From the TED-Ed Lesson Why don’t poisonous animals poison themselves? – Rebecca D. Tarvin

Animation by Giulia Martinelli

teded:

Today is World Oceans Day, a global day of ocean celebration and collaboration for a better future. A healthy world ocean is critical to our survival. Together, let’s honor, help protect, and conserve the world’s oceans!

1. While the Earth’s oceans are known as five separate entities, there is really only one ocean.

2. The ocean contains upwards of 99% of the world’s biosphere, that is, the spaces and places where life exists.

Both above GIFs are from the TED-Ed Lesson How big is the ocean? – Scott Gass

Animation by 20 steps

3. Jellyfish are soft because they are 95% water and are mostly made of a translucent gel-like substance called mesoglea. With such delicate bodies, jellyfish rely on thousands of venom-containing stinging cells called cnidocytes for protection and prey capture.

From the TED-Ed Lesson How does a jellyfish sting? – Neosha S Kashef

Animation by Cinematic

4. Plastics & litter that make their way into our oceans are swiftly carried by currents, ultimately winding up in huge circulating ocean systems called gyres. The earth has five gyres that act as gathering points, but the largest of all is known as the ‘Great Pacific Garbage Patch’ and has grown so immense that the oceanic garbage patch can shift from around the size of Texas, to something the size of the United States. 

From the TED-Ed Lesson The nurdles’ quest for ocean domination – Kim Preshoff

Animation by Reflective Films

5. The 200 or so species of octopuses are mollusks belonging to the order Cephalopoda, Greek for ‘head-feet’. Those heads contain impressively large brains, with a brain to body ratio similar to that of other intelligent animals, and a complex nervous system with about as many neurons as that of a dog.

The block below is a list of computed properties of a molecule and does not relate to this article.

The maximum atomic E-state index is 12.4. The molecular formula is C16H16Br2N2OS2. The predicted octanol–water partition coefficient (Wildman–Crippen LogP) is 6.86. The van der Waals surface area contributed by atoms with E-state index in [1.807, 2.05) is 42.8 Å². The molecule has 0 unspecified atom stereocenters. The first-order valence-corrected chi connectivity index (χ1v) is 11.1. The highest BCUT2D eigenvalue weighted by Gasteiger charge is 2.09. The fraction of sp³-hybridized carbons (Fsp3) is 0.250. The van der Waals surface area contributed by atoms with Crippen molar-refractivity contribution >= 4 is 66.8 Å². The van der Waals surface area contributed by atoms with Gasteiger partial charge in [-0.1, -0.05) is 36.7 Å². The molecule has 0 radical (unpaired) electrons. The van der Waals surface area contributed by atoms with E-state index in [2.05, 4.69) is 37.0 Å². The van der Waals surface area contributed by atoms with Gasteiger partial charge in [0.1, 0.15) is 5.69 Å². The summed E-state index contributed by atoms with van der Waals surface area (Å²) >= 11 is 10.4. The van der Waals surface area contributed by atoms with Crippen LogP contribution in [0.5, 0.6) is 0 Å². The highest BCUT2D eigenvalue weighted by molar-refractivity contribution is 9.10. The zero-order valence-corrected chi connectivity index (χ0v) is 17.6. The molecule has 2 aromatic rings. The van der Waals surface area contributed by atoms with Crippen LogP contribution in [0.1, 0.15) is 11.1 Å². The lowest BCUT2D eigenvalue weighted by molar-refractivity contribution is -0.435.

From the TED-Ed Lesson Why the octopus brain is so extraordinary – Cláudio L. Guerra

Animation by Cinematic

6. Some lucky animals are naturally endowed with bioluminescence, or the ability to create light. The firefly, the anglerfish, and a few more surprising creatures use this ability in many ways, including survival, hunting, and mating.

From the TED-Ed Lesson The brilliance of bioluminescence – Leslie Kenna

Animation by Cinematic

7. Sea turtles ultimately grow from the size of a dinner plate to that of a dinner table. In the case of the leatherback sea turtle, this can take up to a decade. Happy World Turtle Day!

From the TED-Ed Lesson The survival of the sea turtle – Scott Gass

Animation by Cinematic Sweden

What? You thought we ran out of cannibalism stories? Nah….

Many fish indiscriminately cannibalize each other during foraging behavior. Fish produce large numbers of tiny young, and adults exhibit about as much individual recognition of their offspring as humans do for a handful of raisins. Fish eggs, larvae, and juveniles are easily available, nutrient-rich meals, and with thousands of eggs in a clutch, plenty are still available to hatch after the adults have snacked. 

Baby fish aren’t just at risk of being cannibalized by adults—siblings eat each other too.

For more cannibalistic creatures, check out the TED-Ed Lesson Cannibalism in the animal kingdom – Bill Schutt

Animation by Compote Collective

While it may seem counterproductive for members of the same species to eat each other, cannibalism can promote the survival of the species as a whole by reducing competition, culling the weak, and bolstering the strong.

Sand tiger shark eggs develop and hatch inside their mother’s oviducts at different times. When the hatchlings run out of yolk from their own eggs, they eat the other eggs and hatchlings until one baby shark from each oviduct remains. When they emerge, the young sharks are well-nourished, experienced predators who stand a better chance of surviving.

For more cannibalistic creatures, check out the TED-Ed Lesson Cannibalism in the animal kingdom – Bill Schutt

Animation by Compote Collective

Fun Freaky Fact Friday!

Some male mammals, including bears and lions, will kill offspring sired by another. That’s because childless females become receptive to mating more quickly than if they were caring for a cub. 

Rather than waste nutritious meat, the males then eat the dead cubs.

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For more cannibalistic creatures, check out the TED-Ed Lesson Cannibalism in the animal kingdom – Bill Schutt

Animation by Compote Collective